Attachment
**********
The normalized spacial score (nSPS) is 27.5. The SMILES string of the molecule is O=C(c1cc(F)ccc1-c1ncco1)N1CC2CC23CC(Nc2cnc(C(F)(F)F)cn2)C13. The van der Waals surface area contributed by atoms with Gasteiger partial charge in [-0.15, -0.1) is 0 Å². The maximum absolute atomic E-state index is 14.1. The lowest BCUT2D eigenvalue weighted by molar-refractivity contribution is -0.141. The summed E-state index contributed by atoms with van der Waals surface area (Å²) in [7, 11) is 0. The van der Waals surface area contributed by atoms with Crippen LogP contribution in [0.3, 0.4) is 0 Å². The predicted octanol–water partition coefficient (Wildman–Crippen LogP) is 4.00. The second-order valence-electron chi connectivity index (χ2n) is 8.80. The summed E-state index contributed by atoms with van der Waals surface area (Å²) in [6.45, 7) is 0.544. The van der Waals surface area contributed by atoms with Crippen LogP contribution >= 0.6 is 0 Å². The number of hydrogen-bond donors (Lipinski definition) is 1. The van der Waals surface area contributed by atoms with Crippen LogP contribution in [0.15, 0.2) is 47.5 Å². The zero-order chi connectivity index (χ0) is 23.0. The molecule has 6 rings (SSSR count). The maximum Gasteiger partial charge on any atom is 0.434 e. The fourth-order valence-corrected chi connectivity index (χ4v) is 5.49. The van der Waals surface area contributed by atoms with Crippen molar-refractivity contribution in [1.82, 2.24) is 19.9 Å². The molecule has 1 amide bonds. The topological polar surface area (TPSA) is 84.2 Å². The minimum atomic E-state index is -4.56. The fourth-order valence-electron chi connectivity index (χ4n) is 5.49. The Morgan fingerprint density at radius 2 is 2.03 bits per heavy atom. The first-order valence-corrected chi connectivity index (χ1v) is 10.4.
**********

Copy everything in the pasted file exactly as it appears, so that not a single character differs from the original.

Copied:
The normalized spacial score (nSPS) is 27.5. The SMILES string of the molecule is O=C(c1cc(F)ccc1-c1ncco1)N1CC2CC23CC(Nc2cnc(C(F)(F)F)cn2)C13. The van der Waals surface area contributed by atoms with Gasteiger partial charge in [-0.15, -0.1) is 0 Å². The maximum absolute atomic E-state index is 14.1. The lowest BCUT2D eigenvalue weighted by molar-refractivity contribution is -0.141. The summed E-state index contributed by atoms with van der Waals surface area (Å²) in [7, 11) is 0. The van der Waals surface area contributed by atoms with Crippen LogP contribution in [0.3, 0.4) is 0 Å². The predicted octanol–water partition coefficient (Wildman–Crippen LogP) is 4.00. The second-order valence-electron chi connectivity index (χ2n) is 8.80. The summed E-state index contributed by atoms with van der Waals surface area (Å²) in [6.45, 7) is 0.544. The van der Waals surface area contributed by atoms with Crippen LogP contribution >= 0.6 is 0 Å². The number of hydrogen-bond donors (Lipinski definition) is 1. The van der Waals surface area contributed by atoms with Crippen LogP contribution in [0.15, 0.2) is 47.5 Å². The zero-order chi connectivity index (χ0) is 23.0. The molecule has 6 rings (SSSR count). The maximum Gasteiger partial charge on any atom is 0.434 e. The fourth-order valence-corrected chi connectivity index (χ4v) is 5.49. The van der Waals surface area contributed by atoms with Crippen molar-refractivity contribution in [1.82, 2.24) is 19.9 Å². The molecule has 1 amide bonds. The topological polar surface area (TPSA) is 84.2 Å². The minimum atomic E-state index is -4.56. The fourth-order valence-electron chi connectivity index (χ4n) is 5.49. The Morgan fingerprint density at radius 2 is 2.03 bits per heavy atom. The first-order valence-corrected chi connectivity index (χ1v) is 10.4.